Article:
The lesson? Do not say anything to law enforcement personnel. (Especially if one of them identifies himself as "Mr. Smith.")
This lesson must be learned before a couple of guys in white shirts and blue blazers flash FBI badges and begin to "chat." When that moment arrives, the swirling thoughts -- 'What did Ford know about that, and what would he have told them?' 'Who else was in that room -- think! think! -- and could anyone have been wearing a wire?' 'If I give them Mr. V, would that be enough or would they make me give up Mr. Z, too?' -- are enough to immediately induce panic that overwhelms everything except a simple, firmly implanted emergency plan.
Fortunately, in this context, the plan is simple: Just shut up!
The impulses inclining cooperation will be strong. 'Maybe if I explain what happened, they'll understand.' 'It won't hard to connect the dots of what happened here, and this is really bad, so I'd better start cooperating.' 'The other guys are probably already turning on me, so I need to start looking out for myself.' Those impulses are understandable. Public corruption is ugly. Modern evidence collection technology is effective. Many people turn against others to save themselves. But those impulses are wrong.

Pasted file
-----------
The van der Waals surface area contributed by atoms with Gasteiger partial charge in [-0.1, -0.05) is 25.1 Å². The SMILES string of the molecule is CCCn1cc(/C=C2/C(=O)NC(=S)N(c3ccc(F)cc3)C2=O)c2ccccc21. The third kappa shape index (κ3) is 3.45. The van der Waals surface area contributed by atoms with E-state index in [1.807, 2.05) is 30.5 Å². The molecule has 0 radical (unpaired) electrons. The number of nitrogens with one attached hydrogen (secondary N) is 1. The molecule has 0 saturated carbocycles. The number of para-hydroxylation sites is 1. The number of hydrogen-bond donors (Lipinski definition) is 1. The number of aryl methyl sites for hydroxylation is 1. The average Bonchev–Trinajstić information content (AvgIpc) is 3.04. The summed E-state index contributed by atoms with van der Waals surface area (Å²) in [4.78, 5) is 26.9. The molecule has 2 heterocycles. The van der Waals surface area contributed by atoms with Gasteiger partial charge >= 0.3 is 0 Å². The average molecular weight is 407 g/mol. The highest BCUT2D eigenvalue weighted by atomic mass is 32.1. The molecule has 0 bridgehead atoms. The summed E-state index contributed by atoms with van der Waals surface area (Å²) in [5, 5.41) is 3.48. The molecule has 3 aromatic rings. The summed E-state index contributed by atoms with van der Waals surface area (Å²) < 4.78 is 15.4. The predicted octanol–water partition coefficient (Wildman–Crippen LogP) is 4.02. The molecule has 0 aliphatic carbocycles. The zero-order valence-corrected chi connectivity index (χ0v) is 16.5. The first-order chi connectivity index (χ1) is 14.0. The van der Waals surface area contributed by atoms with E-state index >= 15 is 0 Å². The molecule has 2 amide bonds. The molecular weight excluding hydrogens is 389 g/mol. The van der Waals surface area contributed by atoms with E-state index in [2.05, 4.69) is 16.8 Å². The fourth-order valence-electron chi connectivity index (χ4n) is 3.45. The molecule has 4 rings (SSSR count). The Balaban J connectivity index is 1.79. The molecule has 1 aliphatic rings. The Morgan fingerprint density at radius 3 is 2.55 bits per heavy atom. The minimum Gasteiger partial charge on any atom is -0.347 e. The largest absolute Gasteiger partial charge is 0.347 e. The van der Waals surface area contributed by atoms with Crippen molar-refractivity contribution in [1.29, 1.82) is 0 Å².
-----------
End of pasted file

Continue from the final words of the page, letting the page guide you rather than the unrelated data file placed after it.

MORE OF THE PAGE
Making a case in the newspapers is easy; people dislike politicians, and public corruption is an easy sell. Securing a conviction is far more difficult. Recollections vary. Little is documented. Words can be interpreted in differing ways. Legal standards can be hazy. Many jurors are confounded by large volumes of information, complex issues and legal questions. Without plain evidence of a direct exchange of official action for value, the defense generally has the upper hand, especially if the "value" is anything other than a personal payoff.
Circumstantial evidence suggests the background interviews concerning the Insolvencity invetigation have been completed, setting the stage for direct law enforcement contact with targets. Anyone finding himself across a table from FBI agents should recall the experience of Rod Blagojevich, a loudmouthed, stupid, indiscrete chiseler who, despite hours of incriminating recordings, has so far gotten away with everything -- everything, that is, that happened before the moment he started talking with government agents.
Three words: Just shut up!
If that's too complicated, just remember this image: